As promised, Netflix is finally available on Android devices — but not all of them.
Right now, the Netflix app for Android only supports five phones running Android 2.2 or higher: HTC’s Incredible, Nexus One, Evo 4G and G2; and Samsung’s Nexus S. According to Android Police, Samsung’s Tab 10.1 is also covered, but Motorola’s Xoom is not. What’s important to note is that Netflix support is tied to specific devices, not to any particular version of Android.
Netflix’s explanation for only supporting a handful of devices is kind of vague. Roma De, from Netflix’s product team, blames “the lack of standard streaming playback features” across all Android devices, thus requiring Netflix to “test each individual handset and launch only on those that can support playback.”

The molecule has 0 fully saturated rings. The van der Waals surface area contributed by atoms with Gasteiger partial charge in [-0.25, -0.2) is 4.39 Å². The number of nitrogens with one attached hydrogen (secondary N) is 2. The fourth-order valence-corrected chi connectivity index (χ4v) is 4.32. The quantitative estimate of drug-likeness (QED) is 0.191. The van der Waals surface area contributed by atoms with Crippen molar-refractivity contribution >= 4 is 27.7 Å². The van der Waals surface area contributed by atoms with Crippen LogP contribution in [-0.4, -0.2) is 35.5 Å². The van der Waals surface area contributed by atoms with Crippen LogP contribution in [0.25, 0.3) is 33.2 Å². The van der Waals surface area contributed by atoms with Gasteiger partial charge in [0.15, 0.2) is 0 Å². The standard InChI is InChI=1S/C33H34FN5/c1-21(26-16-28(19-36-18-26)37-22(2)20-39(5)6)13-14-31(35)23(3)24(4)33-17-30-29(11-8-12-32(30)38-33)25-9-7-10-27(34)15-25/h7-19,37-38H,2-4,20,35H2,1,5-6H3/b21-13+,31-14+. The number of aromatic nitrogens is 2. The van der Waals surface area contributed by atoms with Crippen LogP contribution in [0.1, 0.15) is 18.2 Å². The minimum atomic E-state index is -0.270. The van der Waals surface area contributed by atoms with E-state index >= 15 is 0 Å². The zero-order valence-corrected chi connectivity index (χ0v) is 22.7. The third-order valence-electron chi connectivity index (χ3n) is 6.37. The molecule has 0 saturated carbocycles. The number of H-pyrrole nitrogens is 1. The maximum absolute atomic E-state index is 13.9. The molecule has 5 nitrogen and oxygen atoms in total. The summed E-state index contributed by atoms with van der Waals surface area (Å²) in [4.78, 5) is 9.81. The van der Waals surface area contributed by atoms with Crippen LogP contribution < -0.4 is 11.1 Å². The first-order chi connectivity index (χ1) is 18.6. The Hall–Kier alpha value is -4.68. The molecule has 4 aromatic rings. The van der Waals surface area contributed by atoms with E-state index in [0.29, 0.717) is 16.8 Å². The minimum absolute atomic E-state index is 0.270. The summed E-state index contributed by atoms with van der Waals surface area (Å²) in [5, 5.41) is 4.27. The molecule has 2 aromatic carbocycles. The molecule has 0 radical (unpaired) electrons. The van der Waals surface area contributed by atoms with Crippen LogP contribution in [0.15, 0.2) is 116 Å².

That’s not quite the same reason that Netflix gave back in November. At the time, product developer Greg Peters blamed “the lack of a generic and complete platform security and content protection mechanism available for Android.” He explained that Android has “security issues that have led to piracy concerns on the Android platform,” making it hard for Netflix to secure a common DRM system across all devices.
I don’t know why Netflix isn’t mentioning DRM now. Maybe it makes Hollywood studios look bad. Maybe it makes Google look bad. Whatever the case, the new Netflix app only reaches a sliver of available devices. Entire phone makers, including Motorola and LG, are left out.
On the bright side, Netflix says it will qualify more phones, and is working on the underlying technical challenges. Eventually, Netflix hopes to have an app for “a large majority of Android phones.” My guess is that very old versions of Android will be left out no matter what happens.